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Bebop Spoken There

Michelle Coltrane: "It was Geri Allen who told me, 'Why don't you work with a guitar player? It's a lot easier. They're mobile, all the pianos are out of tune'" - DownBeat March 2018.

Verneri Pohjola: “I've been trying to get away from being 'a young and promising trumpet player' for over twenty years” DownBeat March 2018.

Today Friday February 23

Afternoon

Rendezvous Jazz - Monkseaton Arms, Front Street, Monkseaton NE25 8DP. Tel: 0191 251 3928. 1:00pm. Free.

Vieux Carré Jazzmen - Cullercoats Crescent Club, 1 Hudleston, Cullercoats NE30 4QS. Tel: 0191 253 0242. 1:00pm. Free.

Evening

Dock in Absolute - Jazz Café, 25 Pink Lane, Newcastle NE1 5DW. Tel: 0191 222 9882. 9:00pm. £10.00. (£8.00 concessions).

James Taylor Quartet - Hoochie Coochie, 54 Pilgrim Street, Newcastle NE1 6SF. Tel: 0191 222 0130. £16.00. Doors 7pm.

Bullfrog Blues Band - Billy Bootleggers, Nelson St, Newcastle NE1 5AN. 9:00pm. Free.

Crooners - Forum Theatre, Queensway, Billingham, Stockton on Tees TS23 2LJ. Tel: 01642 552663. 7:30pm. £20.00. Touring comedy Rat Pack production with Chris Hibbard’s nine piece Mini Big Band.

King Bees - Magnesia Bank, Camden Street, North Shields NE30 1NH. 9:00pm. Free.

Shamans Jazz Quartet + Collective Folamour - The Hearth, Main Road, Horsley NE15 0NT. Tel: 01661 853563. 7:30pm. £5.00.

Steve Bone - Al Forno, 81 Skinnergate, Darlington DL3 7LX. 7pm.

To the best of our knowledge, details of the above events are correct but may be subject to alteration.

Thursday, January 30, 2014

More Jazz Extravaganza

(Review by JC/ Photo by Ken Drew.)
From the little I understand about quantum mechanics, apparently a quantum particle can be in two places at the same time. This would have been a useful special power to have in order to get the most out of the feast of musical delights offered by the JNE and Splinter Jazz Extravaganza. For by having simultaneous sessions in two venues listeners were presented with multiple choices, not to say dilemmas, on an hourly basis: to hear top local musicians in an array of diverse combinations or new names from outside the region (plus mystery guests!).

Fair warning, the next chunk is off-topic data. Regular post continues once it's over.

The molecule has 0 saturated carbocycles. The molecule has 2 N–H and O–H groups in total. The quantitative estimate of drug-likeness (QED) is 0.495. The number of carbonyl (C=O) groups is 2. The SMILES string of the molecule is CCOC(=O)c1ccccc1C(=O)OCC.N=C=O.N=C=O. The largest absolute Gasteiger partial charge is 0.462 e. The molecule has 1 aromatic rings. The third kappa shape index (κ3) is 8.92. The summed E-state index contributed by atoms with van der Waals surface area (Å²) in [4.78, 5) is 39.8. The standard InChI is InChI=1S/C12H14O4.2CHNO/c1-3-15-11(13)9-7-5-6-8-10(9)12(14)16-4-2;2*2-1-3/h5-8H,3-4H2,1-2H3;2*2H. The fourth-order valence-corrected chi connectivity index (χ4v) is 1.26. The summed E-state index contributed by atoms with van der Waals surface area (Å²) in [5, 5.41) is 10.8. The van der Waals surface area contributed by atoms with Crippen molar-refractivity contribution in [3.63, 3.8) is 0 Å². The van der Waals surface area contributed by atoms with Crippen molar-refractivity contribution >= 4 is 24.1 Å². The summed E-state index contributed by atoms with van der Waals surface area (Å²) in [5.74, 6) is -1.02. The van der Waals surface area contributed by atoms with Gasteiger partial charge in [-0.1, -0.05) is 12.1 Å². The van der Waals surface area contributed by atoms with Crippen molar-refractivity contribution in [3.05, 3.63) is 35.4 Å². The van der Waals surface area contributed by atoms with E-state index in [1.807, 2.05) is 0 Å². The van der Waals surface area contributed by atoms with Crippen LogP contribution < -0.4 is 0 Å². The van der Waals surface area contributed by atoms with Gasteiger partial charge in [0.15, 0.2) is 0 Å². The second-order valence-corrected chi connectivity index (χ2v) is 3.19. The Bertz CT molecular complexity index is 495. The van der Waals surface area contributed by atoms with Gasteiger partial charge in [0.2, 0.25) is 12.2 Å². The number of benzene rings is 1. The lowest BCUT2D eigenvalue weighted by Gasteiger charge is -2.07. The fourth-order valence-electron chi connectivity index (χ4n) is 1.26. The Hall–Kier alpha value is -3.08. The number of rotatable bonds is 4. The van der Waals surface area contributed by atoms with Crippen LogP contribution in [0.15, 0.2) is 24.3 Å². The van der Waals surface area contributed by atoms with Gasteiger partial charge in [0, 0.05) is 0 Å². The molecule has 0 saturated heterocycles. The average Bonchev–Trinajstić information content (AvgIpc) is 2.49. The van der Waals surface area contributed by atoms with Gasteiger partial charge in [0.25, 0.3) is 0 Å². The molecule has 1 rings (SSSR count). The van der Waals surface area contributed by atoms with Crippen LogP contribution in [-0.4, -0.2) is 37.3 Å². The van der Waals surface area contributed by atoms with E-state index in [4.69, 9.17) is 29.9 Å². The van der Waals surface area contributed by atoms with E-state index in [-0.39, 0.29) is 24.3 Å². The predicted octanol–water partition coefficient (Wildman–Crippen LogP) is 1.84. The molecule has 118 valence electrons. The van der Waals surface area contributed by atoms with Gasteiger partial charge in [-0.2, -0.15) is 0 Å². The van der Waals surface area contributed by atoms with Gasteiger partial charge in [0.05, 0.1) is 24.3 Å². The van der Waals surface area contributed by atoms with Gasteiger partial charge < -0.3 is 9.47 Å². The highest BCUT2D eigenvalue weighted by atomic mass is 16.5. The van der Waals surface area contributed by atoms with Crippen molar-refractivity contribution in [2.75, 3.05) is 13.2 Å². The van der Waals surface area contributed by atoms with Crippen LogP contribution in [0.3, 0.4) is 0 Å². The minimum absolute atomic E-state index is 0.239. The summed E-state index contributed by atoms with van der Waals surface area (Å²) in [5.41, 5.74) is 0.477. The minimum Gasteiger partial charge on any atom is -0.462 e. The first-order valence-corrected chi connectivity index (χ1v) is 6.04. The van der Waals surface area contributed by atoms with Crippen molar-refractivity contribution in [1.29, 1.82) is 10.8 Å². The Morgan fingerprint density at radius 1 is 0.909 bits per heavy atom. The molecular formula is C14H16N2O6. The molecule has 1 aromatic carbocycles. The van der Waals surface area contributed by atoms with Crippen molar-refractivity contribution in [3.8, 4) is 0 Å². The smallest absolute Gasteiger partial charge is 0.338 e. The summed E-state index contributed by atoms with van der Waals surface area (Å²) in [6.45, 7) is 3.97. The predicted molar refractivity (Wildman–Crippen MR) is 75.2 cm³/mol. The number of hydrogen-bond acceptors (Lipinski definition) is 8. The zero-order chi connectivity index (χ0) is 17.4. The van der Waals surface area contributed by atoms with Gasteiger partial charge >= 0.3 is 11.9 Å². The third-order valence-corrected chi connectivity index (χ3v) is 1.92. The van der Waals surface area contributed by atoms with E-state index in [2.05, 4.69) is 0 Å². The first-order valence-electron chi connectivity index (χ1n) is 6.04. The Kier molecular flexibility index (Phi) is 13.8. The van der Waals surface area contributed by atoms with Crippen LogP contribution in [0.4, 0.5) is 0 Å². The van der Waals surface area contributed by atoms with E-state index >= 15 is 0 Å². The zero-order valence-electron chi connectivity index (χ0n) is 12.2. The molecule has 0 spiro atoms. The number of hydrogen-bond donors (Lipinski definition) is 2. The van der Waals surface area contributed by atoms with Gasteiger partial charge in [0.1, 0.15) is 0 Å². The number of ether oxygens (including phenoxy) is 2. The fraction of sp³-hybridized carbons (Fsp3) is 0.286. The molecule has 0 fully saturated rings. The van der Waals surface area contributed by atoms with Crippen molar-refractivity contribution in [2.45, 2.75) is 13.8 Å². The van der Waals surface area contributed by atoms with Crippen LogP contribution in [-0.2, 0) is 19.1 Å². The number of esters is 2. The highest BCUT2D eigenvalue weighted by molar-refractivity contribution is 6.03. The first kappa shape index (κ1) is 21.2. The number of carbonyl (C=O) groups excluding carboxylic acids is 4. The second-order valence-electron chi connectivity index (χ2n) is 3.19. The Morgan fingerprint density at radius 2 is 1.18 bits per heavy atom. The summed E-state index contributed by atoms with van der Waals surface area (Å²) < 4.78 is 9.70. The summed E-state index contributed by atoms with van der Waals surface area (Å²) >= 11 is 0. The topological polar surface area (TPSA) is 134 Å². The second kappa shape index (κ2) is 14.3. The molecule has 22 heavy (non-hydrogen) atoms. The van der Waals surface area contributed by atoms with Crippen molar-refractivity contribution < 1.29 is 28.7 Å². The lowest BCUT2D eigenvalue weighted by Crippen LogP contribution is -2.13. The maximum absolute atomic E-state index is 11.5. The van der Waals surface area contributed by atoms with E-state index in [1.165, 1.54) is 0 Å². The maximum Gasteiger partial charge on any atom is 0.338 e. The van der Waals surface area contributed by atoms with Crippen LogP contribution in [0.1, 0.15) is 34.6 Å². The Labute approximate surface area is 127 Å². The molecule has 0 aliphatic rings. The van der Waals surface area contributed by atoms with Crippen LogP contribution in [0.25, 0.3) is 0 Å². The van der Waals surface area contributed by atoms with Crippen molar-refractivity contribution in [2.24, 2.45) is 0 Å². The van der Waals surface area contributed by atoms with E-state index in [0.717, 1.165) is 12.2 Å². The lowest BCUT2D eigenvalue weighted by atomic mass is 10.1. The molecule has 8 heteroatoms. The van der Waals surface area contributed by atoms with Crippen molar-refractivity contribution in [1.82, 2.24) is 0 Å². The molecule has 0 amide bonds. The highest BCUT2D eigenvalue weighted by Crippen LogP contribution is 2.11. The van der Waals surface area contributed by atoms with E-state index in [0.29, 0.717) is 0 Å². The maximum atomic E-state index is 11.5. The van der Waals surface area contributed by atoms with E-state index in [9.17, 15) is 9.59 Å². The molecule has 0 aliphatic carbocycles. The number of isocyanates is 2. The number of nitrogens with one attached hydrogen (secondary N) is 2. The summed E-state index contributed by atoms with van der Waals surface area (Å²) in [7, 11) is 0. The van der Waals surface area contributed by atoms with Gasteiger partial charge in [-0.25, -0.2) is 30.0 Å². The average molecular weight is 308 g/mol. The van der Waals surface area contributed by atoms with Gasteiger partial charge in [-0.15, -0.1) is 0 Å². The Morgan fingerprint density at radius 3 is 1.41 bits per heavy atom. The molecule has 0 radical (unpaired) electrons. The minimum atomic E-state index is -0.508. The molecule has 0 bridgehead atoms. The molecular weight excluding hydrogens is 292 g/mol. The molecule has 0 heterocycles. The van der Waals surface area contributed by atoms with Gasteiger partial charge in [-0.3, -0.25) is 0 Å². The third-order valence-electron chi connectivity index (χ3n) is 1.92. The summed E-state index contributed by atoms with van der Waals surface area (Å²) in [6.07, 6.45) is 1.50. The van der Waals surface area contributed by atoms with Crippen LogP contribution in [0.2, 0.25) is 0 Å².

And what a wonderful extravagance it was to have two jazz venues, within a trumpet's blast of each other, packed full of top musicians, going on at the same time.
Having memories of a storming gig a while back at the Corner House I decided to start with the Spillett/Anderson/ Edis Trio at the Jazz Cafe.  Unfortunately Simon Spillett was unwell but even though they were new playing acquaintances, Matt Anderson and the Trio quickly got into a groove and played a very good set.
Next up was the 8pm Corey Mwamba's Improv Mashup at the Bridge which was previewed as 'two hours of different combinations and permutations, some pre-determined, others spontaneously evolving' and added intriguingly 'Nothing is certain...' I wasn't quite clear what a 'mashup' involved but it was starting to sound like a musical version of the Uncertainty Principle. Arriving at the Bridge the room was nicely crowded and it became clear that Corey Mwamba was the conductor for this session. He outlined what was going to happen which might be summarised as in the first part various musicians will go on and off the stage, while in the second part everyone will be on stage together - straightforward enough, you might think.